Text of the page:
Taking up a new skill or working on something related to a future career is also a great way to feel connected with education while transitioning out of university life. For example, there are lots of free courses available on sites such as Google Classroom and FutureLearn, especially if you’re interested in software and websites. Even if you’re not sure what you want to do in the future, building up skills in different areas will make you more employable, and may even lead to hobbies you enjoy. I decided to take up website building and designing, and while I’m still definitely an amateur, it reignited my passion for writing, as well as giving me the foundations of a skill that I can take to future careers.
You may decide that the best course of action is for you to continue training, either through a graduate scheme or postgraduate qualification. These can start at different times of the year, and can be flexible in terms of time commitment if you want to keep working on the side. A lot of postgraduate certificates take a year (such as teaching) and can be taken as long as you have a degree in something. Doing lots of research into the entry requirements and funding arrangements is essential, especially if a loan is involved, as it’s another financial investment you’ll have to make. Getting a place on a training scheme can really boost your spirits, and it’ll keep you linked to education while opening up new opportunities for you.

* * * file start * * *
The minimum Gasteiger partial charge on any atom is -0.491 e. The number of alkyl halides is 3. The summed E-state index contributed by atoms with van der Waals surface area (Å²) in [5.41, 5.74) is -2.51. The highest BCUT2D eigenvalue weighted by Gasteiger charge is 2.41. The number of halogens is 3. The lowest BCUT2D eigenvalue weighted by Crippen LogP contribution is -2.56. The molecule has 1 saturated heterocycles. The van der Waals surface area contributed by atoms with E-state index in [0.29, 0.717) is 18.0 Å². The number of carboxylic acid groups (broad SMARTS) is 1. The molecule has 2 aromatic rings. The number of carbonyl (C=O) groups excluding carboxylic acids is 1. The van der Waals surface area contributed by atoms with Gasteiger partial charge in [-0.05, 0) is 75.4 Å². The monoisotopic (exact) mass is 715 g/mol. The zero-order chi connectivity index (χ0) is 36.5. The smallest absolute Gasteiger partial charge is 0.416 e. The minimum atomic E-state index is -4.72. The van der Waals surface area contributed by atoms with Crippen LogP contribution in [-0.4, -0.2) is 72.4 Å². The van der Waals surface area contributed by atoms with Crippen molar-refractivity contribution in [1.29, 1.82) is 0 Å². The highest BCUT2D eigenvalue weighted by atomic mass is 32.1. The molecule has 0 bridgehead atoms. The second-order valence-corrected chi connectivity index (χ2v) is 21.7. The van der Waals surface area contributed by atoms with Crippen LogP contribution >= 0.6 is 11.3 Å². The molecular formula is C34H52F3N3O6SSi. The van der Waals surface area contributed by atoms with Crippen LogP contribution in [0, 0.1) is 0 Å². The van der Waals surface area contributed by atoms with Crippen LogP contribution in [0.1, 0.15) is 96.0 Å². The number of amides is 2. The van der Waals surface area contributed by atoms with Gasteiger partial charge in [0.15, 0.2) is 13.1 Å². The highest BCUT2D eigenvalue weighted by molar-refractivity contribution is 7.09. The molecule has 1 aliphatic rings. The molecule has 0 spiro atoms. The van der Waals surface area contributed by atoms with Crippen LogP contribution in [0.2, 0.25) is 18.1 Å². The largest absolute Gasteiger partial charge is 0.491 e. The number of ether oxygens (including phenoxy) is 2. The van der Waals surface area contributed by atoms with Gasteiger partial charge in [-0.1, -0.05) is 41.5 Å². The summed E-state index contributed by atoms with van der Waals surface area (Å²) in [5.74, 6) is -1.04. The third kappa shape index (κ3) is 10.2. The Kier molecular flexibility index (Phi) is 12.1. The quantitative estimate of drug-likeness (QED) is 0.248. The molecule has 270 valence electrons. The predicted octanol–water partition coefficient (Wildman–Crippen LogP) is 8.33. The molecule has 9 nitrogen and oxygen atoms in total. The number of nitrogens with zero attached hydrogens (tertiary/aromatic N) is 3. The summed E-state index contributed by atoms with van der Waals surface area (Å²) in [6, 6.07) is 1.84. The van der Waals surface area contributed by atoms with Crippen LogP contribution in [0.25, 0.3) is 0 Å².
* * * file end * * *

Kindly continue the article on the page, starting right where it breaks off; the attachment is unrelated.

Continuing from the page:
Finally, looking for a job can be a tedious process, especially if you haven’t decided what you want to do. It’s worth getting in touch with your university’s career services for advice, as well as making sure your CV and LinkedIn are up to date. There will be some trial and error along the way, but to minimise disappointment, I’d suggest only applying to jobs that you’re actually interested in! Spamming companies with applications when you have no idea what the role actually involves will mean that you’re unlikely to pass the interview stage, effectively wasting your time. Try and be as selective as possible, focusing in on location, salary and hours expected. Moving to a completely new place after university might be just what you need to get you out of that slump, but it’s a big financial commitment, so make sure that it’s what you want.
Overall, there’s no common formula to moving on, but try not to rush into anything right away. Getting a temporary job means that you can leave with no strings attached when something better comes along, and you’ll have time to research and apply to jobs and training that actually interests you. Feeling sad about the end of your course is normal, as it’s likely that your friendship group will spread across the country (or maybe the world) and you won’t get to see your best friends every day.
One thing that I’d also like to mention is that feeling relief that your course has ended is also okay, as all our experiences of university are different. Personally, I felt glad when I finally finished my MA, as I was tired and stressed from my dissertation, and definitely needed a break after completing two degrees in four years. You might not have run out of your last exam celebrating, but being quietly glad that you’ve made it to the end isn’t anything to be ashamed of, and that should be taken as a signal that it’s time to move on to something else.
I want to write more about mental health this year, primarily because I’ve had time to process my enforced nine-month “gap year”, as well as the feelings that came along with it. If you’re heading into a new semester this spring, best of luck for the new term.